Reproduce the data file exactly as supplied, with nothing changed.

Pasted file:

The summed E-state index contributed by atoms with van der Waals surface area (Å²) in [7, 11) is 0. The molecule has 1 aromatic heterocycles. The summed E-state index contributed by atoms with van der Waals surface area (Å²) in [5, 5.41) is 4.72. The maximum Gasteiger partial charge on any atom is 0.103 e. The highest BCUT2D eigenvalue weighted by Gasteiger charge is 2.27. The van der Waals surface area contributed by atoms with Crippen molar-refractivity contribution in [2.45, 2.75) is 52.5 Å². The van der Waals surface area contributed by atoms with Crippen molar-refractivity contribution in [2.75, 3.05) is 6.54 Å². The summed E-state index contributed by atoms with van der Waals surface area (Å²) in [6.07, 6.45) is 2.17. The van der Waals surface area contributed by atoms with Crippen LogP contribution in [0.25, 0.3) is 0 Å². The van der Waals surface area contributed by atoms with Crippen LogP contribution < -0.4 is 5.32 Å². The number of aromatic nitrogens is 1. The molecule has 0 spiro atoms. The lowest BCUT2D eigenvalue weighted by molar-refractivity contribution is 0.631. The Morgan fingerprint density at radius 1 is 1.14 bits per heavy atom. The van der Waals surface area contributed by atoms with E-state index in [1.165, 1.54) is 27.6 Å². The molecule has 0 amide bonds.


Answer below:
The summed E-state index contributed by atoms with van der Waals surface area (Å²) in [7, 11) is 0. The molecule has 1 aromatic heterocycles. The summed E-state index contributed by atoms with van der Waals surface area (Å²) in [5, 5.41) is 4.72. The maximum Gasteiger partial charge on any atom is 0.103 e. The highest BCUT2D eigenvalue weighted by Gasteiger charge is 2.27. The van der Waals surface area contributed by atoms with Crippen molar-refractivity contribution in [2.45, 2.75) is 52.5 Å². The van der Waals surface area contributed by atoms with Crippen molar-refractivity contribution in [2.75, 3.05) is 6.54 Å². The summed E-state index contributed by atoms with van der Waals surface area (Å²) in [6.07, 6.45) is 2.17. The van der Waals surface area contributed by atoms with Crippen LogP contribution in [0.25, 0.3) is 0 Å². The van der Waals surface area contributed by atoms with Crippen LogP contribution < -0.4 is 5.32 Å². The number of aromatic nitrogens is 1. The molecule has 0 spiro atoms. The lowest BCUT2D eigenvalue weighted by molar-refractivity contribution is 0.631. The Morgan fingerprint density at radius 1 is 1.14 bits per heavy atom. The van der Waals surface area contributed by atoms with E-state index in [1.165, 1.54) is 27.6 Å². The molecule has 0 amide bonds.